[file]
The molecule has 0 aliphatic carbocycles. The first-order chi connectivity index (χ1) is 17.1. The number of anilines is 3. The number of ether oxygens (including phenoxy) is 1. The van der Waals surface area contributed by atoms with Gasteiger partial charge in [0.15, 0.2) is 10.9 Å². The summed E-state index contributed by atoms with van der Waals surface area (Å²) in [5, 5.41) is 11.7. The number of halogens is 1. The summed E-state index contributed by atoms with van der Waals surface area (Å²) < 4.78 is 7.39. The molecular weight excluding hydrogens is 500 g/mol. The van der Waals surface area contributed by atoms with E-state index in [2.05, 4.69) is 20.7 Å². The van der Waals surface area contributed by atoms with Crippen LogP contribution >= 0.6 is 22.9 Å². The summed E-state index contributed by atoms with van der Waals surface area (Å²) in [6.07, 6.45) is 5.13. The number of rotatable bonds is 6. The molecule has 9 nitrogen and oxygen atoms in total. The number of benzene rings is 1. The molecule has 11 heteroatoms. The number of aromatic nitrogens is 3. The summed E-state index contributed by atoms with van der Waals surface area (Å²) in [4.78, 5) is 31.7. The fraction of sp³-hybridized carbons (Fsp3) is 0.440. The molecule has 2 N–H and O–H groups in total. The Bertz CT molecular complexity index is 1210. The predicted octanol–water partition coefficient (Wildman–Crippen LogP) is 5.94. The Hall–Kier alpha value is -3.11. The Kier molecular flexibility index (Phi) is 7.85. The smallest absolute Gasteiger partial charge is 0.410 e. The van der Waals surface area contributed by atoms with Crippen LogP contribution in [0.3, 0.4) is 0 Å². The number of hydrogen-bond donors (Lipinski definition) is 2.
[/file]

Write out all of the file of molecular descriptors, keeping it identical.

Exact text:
The molecule has 0 aliphatic carbocycles. The first-order chi connectivity index (χ1) is 17.1. The number of anilines is 3. The number of ether oxygens (including phenoxy) is 1. The van der Waals surface area contributed by atoms with Gasteiger partial charge in [0.15, 0.2) is 10.9 Å². The summed E-state index contributed by atoms with van der Waals surface area (Å²) in [5, 5.41) is 11.7. The number of halogens is 1. The summed E-state index contributed by atoms with van der Waals surface area (Å²) < 4.78 is 7.39. The molecular weight excluding hydrogens is 500 g/mol. The van der Waals surface area contributed by atoms with E-state index in [2.05, 4.69) is 20.7 Å². The van der Waals surface area contributed by atoms with Crippen LogP contribution >= 0.6 is 22.9 Å². The summed E-state index contributed by atoms with van der Waals surface area (Å²) in [6.07, 6.45) is 5.13. The number of rotatable bonds is 6. The molecule has 9 nitrogen and oxygen atoms in total. The number of benzene rings is 1. The molecule has 11 heteroatoms. The number of aromatic nitrogens is 3. The summed E-state index contributed by atoms with van der Waals surface area (Å²) in [4.78, 5) is 31.7. The fraction of sp³-hybridized carbons (Fsp3) is 0.440. The molecule has 2 N–H and O–H groups in total. The Bertz CT molecular complexity index is 1210. The predicted octanol–water partition coefficient (Wildman–Crippen LogP) is 5.94. The Hall–Kier alpha value is -3.11. The Kier molecular flexibility index (Phi) is 7.85. The smallest absolute Gasteiger partial charge is 0.410 e. The van der Waals surface area contributed by atoms with Crippen LogP contribution in [0.3, 0.4) is 0 Å². The number of hydrogen-bond donors (Lipinski definition) is 2.